A Lesson on Microaggressions
I haven't been dealing with microaggressions my entire life. Growing up in the Silicon Valley, my middle and high school were 80% Asian. White people were the minority.
Pratt is the opposite of this. I’m usually one of few people of color in my classes. While I was one of many Asian people in the Bay Area, I’m now tokenized here. Just last semester, in my ceramics class, I was making ceramic flowers when my white professor came by and told me that they had a student from India who’d made Diwali lanterns before.
How did my professor know I was Indian or that I even celebrated Diwali? What did that have to do with the project I was working on? The most annoying thing was that she was right. My parents are immigrants from India and we do celebrate Diwali. The problem is that she just assumed these things based on my skin color and last name.
This isn’t the first time something like this has happened to me at Pratt. I had to explain to a professor what AAPI stood for, despite how many attacks against the AAPI community have happened in New York recently. One of my classmates, who has known me for a year now, switched up my name with the only other brown person in the class. These are textbook examples of microaggressions.
It’s not my job to educate you on my culture, and it's not your place to assume that I'm even part of a specific culture. I don’t want to explain to you what Diwali is, or explain the food my mom makes for me when I go home. So many white people think they’re woke because they act like racism is something to avoid in terms of being a good person. Eliminating racism doesn’t work like that. It’s a constant evaluation of whether you’re being inclusive or not. It involves thinking critically about whether what you’re saying is racist all the time.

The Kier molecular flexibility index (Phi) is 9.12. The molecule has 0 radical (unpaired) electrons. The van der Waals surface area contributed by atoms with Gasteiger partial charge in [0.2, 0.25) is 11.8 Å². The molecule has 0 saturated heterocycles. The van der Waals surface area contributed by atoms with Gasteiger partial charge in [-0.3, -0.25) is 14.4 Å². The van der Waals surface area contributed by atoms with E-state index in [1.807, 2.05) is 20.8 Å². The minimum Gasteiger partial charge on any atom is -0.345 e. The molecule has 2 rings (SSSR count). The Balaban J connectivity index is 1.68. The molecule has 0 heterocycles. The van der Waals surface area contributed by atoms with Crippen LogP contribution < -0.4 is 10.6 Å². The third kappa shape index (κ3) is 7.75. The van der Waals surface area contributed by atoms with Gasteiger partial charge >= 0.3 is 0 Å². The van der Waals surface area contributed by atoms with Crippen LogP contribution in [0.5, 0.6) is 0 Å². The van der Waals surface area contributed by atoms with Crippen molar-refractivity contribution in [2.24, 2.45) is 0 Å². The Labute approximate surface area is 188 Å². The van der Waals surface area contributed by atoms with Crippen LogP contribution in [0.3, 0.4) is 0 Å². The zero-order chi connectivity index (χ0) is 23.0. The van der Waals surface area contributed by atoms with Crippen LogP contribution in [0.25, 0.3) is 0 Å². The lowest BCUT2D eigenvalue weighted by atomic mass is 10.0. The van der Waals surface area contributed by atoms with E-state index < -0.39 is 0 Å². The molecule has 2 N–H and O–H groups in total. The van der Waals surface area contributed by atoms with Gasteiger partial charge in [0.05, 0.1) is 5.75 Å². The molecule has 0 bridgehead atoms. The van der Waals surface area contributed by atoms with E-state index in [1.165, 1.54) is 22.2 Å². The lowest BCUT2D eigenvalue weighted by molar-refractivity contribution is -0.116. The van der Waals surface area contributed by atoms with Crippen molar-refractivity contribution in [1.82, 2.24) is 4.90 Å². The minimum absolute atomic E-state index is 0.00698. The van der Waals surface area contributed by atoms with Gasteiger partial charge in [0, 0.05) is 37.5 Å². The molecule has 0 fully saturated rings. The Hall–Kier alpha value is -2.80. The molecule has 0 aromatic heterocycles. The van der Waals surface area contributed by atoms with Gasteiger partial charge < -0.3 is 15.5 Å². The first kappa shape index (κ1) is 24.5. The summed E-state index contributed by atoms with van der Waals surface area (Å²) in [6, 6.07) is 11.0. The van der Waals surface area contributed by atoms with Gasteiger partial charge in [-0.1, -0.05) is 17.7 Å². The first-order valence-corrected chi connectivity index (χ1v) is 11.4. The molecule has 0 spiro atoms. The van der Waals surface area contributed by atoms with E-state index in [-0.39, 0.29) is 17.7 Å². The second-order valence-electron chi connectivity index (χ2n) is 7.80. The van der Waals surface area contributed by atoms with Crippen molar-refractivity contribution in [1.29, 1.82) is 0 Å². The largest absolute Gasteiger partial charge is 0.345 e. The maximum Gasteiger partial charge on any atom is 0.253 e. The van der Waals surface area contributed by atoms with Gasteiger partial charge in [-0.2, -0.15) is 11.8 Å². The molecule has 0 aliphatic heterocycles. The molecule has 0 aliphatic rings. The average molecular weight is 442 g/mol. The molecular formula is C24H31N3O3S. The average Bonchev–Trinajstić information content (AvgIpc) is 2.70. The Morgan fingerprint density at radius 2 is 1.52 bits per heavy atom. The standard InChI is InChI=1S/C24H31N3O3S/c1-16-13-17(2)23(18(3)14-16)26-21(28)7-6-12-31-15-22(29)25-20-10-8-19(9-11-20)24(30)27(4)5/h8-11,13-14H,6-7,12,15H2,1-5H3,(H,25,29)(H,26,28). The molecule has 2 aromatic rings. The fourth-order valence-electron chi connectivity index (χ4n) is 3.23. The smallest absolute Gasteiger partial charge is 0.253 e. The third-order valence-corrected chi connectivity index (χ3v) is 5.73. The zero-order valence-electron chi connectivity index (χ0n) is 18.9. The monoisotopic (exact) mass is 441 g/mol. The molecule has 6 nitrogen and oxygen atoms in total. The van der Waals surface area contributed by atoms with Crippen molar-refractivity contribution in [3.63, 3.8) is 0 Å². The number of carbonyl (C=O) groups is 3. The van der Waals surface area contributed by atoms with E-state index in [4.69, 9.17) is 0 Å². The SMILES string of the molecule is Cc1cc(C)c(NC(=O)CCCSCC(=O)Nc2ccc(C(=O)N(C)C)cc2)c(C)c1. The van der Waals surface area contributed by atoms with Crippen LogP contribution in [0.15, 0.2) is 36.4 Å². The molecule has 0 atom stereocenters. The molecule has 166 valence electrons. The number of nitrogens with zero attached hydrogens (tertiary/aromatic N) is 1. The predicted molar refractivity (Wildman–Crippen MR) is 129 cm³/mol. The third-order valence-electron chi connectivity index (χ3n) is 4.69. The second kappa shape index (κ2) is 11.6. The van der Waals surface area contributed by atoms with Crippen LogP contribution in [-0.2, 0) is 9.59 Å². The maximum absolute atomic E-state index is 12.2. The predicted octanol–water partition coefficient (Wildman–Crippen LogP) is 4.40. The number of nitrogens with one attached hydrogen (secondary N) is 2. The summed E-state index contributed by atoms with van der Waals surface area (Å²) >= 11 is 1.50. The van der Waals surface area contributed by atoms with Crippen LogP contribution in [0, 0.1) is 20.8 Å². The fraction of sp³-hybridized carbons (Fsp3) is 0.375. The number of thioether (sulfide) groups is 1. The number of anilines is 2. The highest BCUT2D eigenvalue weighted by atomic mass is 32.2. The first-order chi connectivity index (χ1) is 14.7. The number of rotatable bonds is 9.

Most of the classes we take in art school are taught within a white, eurocentric perspective. As faculty and students, we need to try harder to open up the conversation to artists of color. Only two female artists of color were mentioned in my Themes in Art and Culture class. All the books I bought for my Typography and Information class are written by white people. All of my studio professors are white men. This is not by choice, but because Pratt hires an overwhelming amount of white professors.
If Pratt isn’t going to incorporate people of color into the curriculum, then as students, we need to prove their importance in the field of art and design. Other people of color need to step up too. There are so few of us who use our voices to advocate for each other. We need to work together to create a shared culture of respect and equality on campus and beyond.
Art by Dizzy Starfie